Deliver values or observe the rules?

If you never met this question you are living somewhere else but not in the IT industry! Here I collected some practical examples you may refer to when facing the question in the title. Here at the start my position about rules and principles: freedom is made by great rules and this is a basement to maximise ability to change! This article is the continuation of Rules and exceptions article.

Defining the rules and observing them are two different questions. In good cases the rule creation and maintenance process utilises feedback from the productive life, what the rules are defined for to help. Did you catch the tricky part of this statement? The message in the back? Rules are changing! You have to be ready to reconsider your rules regularly by your own and by collected feedbacks.

If the title question raised too much, this maintenance procedure may be the first thing to investigate!

The most important route cause of our main dilemma here, that there are too many unusable rules or we would say bad rules out there. 

The definition of bad rules: if the consequence of breaking or using the rule has no effect to the main product, procedure of the company, then the given rule is a bad rule. Either if the rule is written or an unwritten one.

Example 1: Linate airport disaster

The Linate airport disaster shows the typical example of bad, unwritten rules. If you did not know this case, you can read all the details here. In very short, the situation was the following: there were so many critical problems with the ground control, like non-working ground radars or abusing ground signs. Each and every regular control audit recognised them, defects were reported properly but nothing happens...

Here we see some bad examples:

  1. the unwritten rule, that deviation reports should only be archived is bad, since it has no effect to the productive operation
  2. the bad approach of rule maintenance is also there; if you see too many deviances, by other word exceptions, you have to ask if the deviated rule is really needed or not? If the answer is yes (I hope it is for a ground radar...) then the responsible people have to bend every effort to solve the issue instead of simply record the deviations!

Example 2: SSL is a must 

I saw an example at a company, when each and every server to server communication had to use secure protocols. Since the secure communication was one of the most important target there, this principle is fine. The problem was, that the certificate management processes and the budget for proper certificates to buy were completely missing. The result was, that employees started to break this rule completely. The better case was if they did not use secure protocols at all, because it was simple to recognise; the even worse case was that they started to generate self-signed certificates on the servers and as it used to happen, forgot to renew them. Both the self-signed and the expired certificates cause issues on client side, therefore clients suppressed SSL related errors and warnings by default therefore everything seems to be fine in the daily operations. Certainly the regular audits recognised the problem of missing processes, some of the instances of self-signed and/or expired certificates but beyond the issue tracking records, nothing else was happened. There were hundreds of issue log records finally...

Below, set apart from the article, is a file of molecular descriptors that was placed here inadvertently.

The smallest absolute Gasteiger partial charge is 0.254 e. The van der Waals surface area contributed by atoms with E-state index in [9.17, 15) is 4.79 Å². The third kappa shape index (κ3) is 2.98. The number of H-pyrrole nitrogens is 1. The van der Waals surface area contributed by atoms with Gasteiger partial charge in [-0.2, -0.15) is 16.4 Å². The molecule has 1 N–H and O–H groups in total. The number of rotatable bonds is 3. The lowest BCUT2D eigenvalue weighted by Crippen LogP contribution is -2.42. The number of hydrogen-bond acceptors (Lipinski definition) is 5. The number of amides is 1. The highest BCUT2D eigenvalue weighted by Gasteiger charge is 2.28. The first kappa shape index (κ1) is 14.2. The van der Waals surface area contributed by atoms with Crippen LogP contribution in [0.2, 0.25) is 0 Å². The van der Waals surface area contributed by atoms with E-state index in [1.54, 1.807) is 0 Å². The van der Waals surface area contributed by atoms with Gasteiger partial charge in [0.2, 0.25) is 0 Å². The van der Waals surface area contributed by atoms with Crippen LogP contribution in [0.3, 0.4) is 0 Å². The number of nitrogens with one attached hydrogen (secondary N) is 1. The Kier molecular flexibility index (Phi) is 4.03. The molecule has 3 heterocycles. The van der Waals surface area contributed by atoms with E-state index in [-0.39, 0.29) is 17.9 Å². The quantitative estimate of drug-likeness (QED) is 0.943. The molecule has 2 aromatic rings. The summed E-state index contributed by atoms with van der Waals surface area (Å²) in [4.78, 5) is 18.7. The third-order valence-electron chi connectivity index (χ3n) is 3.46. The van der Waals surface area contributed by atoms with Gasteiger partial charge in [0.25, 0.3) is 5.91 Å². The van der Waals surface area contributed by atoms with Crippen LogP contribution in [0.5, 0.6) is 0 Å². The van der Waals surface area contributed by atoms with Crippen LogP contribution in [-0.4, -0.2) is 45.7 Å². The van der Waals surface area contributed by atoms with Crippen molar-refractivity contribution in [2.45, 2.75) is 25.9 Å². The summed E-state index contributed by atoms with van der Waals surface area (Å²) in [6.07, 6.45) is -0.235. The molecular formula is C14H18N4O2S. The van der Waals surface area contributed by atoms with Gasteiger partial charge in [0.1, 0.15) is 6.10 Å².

Let's play the game if someone asks: do we really need secure protocols? Assuming the answer is still yes, because of the security first approach. The next question would be: As we do not have enough money to use trusted certificates would self-signed be enough?

This second question is a bit more complex to have yes or no answer, but I can imagine the following answer: internal certificates are enough for those interfaces when the clients are internal, but expired certificates are still prohibited. We need a formal internal issuer solution with the central record of certificates with automated renewal process on the top. Internal clients must handle the company as trusted provider.

This change keeps the value of secure protocols, minimises the costs, kills bad practices and lets cleaning up error suppressions in clients. On the other hand you have to have appropriate rule maintenance process, which is open to recognise feedbacks. This approach recognises that "ideal" case is not reachable, therefore defines a real and valuable target, having better security level then the bad practice before, with a stable and audible constant quality.

It cannot be highlighted enough: good rules free you up, while no rules or bad rules make the chaos. Since our rules and principles are still not eternal verities, they need some care! This is one of the most important role of accountable architects!

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